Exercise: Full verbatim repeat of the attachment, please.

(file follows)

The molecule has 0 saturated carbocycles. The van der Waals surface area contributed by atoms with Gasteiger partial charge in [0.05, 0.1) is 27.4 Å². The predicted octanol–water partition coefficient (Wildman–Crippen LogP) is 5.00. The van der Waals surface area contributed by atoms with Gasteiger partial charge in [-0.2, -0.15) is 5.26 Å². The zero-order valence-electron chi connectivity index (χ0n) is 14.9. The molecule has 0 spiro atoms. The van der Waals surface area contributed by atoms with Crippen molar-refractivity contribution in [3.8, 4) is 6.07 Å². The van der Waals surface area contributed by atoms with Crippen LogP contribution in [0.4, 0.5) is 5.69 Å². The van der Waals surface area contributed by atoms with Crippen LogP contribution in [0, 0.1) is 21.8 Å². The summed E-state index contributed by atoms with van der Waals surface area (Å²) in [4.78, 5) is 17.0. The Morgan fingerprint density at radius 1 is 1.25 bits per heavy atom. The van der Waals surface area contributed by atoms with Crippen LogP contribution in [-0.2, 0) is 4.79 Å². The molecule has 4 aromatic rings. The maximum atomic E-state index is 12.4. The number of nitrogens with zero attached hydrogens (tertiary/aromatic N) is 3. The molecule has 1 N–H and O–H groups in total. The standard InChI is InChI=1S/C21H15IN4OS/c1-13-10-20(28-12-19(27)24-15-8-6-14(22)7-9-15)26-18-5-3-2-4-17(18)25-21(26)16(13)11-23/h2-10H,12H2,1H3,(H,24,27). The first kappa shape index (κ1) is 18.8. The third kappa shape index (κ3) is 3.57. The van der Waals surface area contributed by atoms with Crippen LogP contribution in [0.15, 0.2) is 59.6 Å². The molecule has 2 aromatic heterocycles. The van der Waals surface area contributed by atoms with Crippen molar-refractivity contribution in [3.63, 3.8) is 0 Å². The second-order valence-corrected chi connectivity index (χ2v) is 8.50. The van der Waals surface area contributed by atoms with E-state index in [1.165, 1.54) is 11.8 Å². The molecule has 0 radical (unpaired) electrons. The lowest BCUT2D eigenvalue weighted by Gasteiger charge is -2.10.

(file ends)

The molecule has 0 saturated carbocycles. The van der Waals surface area contributed by atoms with Gasteiger partial charge in [0.05, 0.1) is 27.4 Å². The predicted octanol–water partition coefficient (Wildman–Crippen LogP) is 5.00. The van der Waals surface area contributed by atoms with Gasteiger partial charge in [-0.2, -0.15) is 5.26 Å². The zero-order valence-electron chi connectivity index (χ0n) is 14.9. The molecule has 0 spiro atoms. The van der Waals surface area contributed by atoms with Crippen molar-refractivity contribution in [3.8, 4) is 6.07 Å². The van der Waals surface area contributed by atoms with Crippen LogP contribution in [0.4, 0.5) is 5.69 Å². The van der Waals surface area contributed by atoms with Crippen LogP contribution in [0, 0.1) is 21.8 Å². The summed E-state index contributed by atoms with van der Waals surface area (Å²) in [4.78, 5) is 17.0. The Morgan fingerprint density at radius 1 is 1.25 bits per heavy atom. The van der Waals surface area contributed by atoms with Crippen LogP contribution in [-0.2, 0) is 4.79 Å². The molecule has 4 aromatic rings. The maximum atomic E-state index is 12.4. The number of nitrogens with zero attached hydrogens (tertiary/aromatic N) is 3. The molecule has 1 N–H and O–H groups in total. The standard InChI is InChI=1S/C21H15IN4OS/c1-13-10-20(28-12-19(27)24-15-8-6-14(22)7-9-15)26-18-5-3-2-4-17(18)25-21(26)16(13)11-23/h2-10H,12H2,1H3,(H,24,27). The first kappa shape index (κ1) is 18.8. The third kappa shape index (κ3) is 3.57. The van der Waals surface area contributed by atoms with Crippen LogP contribution in [0.15, 0.2) is 59.6 Å². The molecule has 2 aromatic heterocycles. The van der Waals surface area contributed by atoms with Crippen molar-refractivity contribution in [3.63, 3.8) is 0 Å². The second-order valence-corrected chi connectivity index (χ2v) is 8.50. The van der Waals surface area contributed by atoms with E-state index in [1.165, 1.54) is 11.8 Å². The molecule has 0 radical (unpaired) electrons. The lowest BCUT2D eigenvalue weighted by Gasteiger charge is -2.10.